For more than 10 years I haven’t watched TV so radically that I haven’t even watched feature films. Yes, yes, I am the person who has not seen the series “Game of Thrones” - I exist. All these years I have consumed information exclusively in printed form. For some time now I decided to interrupt the “asceticism”. The other day I watched “Shutter Island” with Leonardo DiCaprio. Throughout the film, the viewer looks at the plot through the eyes of the main character. And only at the very end the director reveals the real picture to the viewer. The contrast is stunning. The film impressed me and made me think. Highly recommend. We are all a little like the main character of this film.
“Trust none of what you hear, half of what you read, most of what you see”. - Nassim Nicholas Taleb.
But here Taleb is unoriginal, he practically repeated the quote of another great American, Edgar Allan Poe, who said, “Believe nothing you hear, and only half of it you see.”
Have you noticed that people, when arguing their point of view, most often use an expression like, “I saw it with my own eyes”? When someone tells me that, my brain immediately sets off an alarm. In fact, what we see is almost always a guaranteed sampling error, and the person is most likely mistaken. But what he “saw with his own eyes” does not give him a reason to doubt his convictions.
What we can see is only what surrounds us. And what surrounds us strongly depends on the place where we are, the time when the event occurs, on the people among whom we are and who are somehow connected with this event, and on many other things and our individual cognitive abilities of perception.
For example, somewhere in a rough part of the Bronx, in the dark, surrounded by local residents, it will most likely be difficult for us to find a competent interlocutor on the topic of investments. Moreover, we are unlikely to have a favorable impression of America and Americans if this is the only area of New York that we visited in America. Conversely, in downtown Manhattan, the likelihood that we will meet an interlocutor with whom we can have an interesting conversation on the topic of investment will be much higher, and our impressions of America will remain diametrically opposed.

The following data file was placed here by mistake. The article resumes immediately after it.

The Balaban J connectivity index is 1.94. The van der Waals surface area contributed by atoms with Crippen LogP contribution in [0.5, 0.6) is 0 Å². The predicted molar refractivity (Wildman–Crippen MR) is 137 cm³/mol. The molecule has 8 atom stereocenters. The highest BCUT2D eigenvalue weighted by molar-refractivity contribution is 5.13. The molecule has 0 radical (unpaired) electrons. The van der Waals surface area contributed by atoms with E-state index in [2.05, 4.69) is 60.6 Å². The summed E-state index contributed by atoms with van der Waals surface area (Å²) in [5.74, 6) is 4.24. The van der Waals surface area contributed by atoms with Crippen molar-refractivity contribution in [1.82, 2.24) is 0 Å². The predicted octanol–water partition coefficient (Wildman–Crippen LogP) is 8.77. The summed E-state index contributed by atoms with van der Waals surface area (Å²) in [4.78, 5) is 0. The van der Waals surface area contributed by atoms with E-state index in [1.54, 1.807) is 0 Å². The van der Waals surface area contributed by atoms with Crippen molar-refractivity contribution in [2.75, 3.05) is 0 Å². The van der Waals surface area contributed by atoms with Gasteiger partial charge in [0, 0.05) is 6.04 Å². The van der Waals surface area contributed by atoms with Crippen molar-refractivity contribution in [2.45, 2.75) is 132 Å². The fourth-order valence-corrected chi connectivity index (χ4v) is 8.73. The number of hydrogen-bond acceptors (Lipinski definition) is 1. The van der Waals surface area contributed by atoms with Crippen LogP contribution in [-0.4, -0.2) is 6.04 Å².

In one of my recent articles I mentioned that statisticians understand me better than anyone - they “think in terms of the general population.” Economists understand that it’s a little worse - they “think in categories.” Even worse, financiers understand, they “think in projects.” They understand accountants very poorly - they “think in terms of the reporting period.” Professional deformation affects the way we perceive the world. We see the way our brain is used to thinking. What can we say about ordinary people whose professions are not related to mathematics and money?
Surprisingly, I sometimes hear this argument even from people whose professional activities involve analyzing long series of data. Once on social networks I came across one such interlocutor. According to him, he is an analyst who writes programs for our ministries and has been to America many times, but has not met investors there, and in his authoritative opinion, investments in the United States are carried out exclusively by professionals. When I asked how many millions of ordinary Americans he managed to talk about investments with during his trips, my random interlocutor found it difficult to answer, after which I could only joke that now I understand why somehow not everything is going well for our ministries with their programs.
What happened once may never happen again. But if this happened a second time, it will definitely happen a third time.” ~ Arabic proverb.